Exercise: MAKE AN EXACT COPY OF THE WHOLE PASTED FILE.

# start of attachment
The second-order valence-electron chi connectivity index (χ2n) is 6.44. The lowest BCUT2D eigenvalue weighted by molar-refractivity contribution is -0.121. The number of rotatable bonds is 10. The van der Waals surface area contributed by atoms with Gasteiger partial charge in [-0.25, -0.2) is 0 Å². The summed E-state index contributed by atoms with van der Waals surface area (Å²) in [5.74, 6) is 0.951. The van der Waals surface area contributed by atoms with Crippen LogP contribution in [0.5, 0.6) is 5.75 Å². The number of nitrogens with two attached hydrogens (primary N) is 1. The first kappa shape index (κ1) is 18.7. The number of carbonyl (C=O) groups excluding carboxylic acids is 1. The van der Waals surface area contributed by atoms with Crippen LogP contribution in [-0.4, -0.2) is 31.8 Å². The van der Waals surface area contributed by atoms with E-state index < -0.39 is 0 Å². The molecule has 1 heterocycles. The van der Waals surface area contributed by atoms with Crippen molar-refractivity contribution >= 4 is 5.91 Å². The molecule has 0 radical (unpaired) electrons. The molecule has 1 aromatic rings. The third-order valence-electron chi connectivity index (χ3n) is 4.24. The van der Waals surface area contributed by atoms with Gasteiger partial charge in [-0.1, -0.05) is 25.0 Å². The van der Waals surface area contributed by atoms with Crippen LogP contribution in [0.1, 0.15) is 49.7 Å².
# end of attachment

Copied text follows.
The second-order valence-electron chi connectivity index (χ2n) is 6.44. The lowest BCUT2D eigenvalue weighted by molar-refractivity contribution is -0.121. The number of rotatable bonds is 10. The van der Waals surface area contributed by atoms with Gasteiger partial charge in [-0.25, -0.2) is 0 Å². The summed E-state index contributed by atoms with van der Waals surface area (Å²) in [5.74, 6) is 0.951. The van der Waals surface area contributed by atoms with Crippen LogP contribution in [0.5, 0.6) is 5.75 Å². The number of nitrogens with two attached hydrogens (primary N) is 1. The first kappa shape index (κ1) is 18.7. The number of carbonyl (C=O) groups excluding carboxylic acids is 1. The van der Waals surface area contributed by atoms with Crippen LogP contribution in [-0.4, -0.2) is 31.8 Å². The van der Waals surface area contributed by atoms with E-state index < -0.39 is 0 Å². The molecule has 1 heterocycles. The van der Waals surface area contributed by atoms with Crippen molar-refractivity contribution >= 4 is 5.91 Å². The molecule has 0 radical (unpaired) electrons. The molecule has 1 aromatic rings. The third-order valence-electron chi connectivity index (χ3n) is 4.24. The van der Waals surface area contributed by atoms with Gasteiger partial charge in [-0.1, -0.05) is 25.0 Å². The van der Waals surface area contributed by atoms with Crippen LogP contribution in [0.1, 0.15) is 49.7 Å².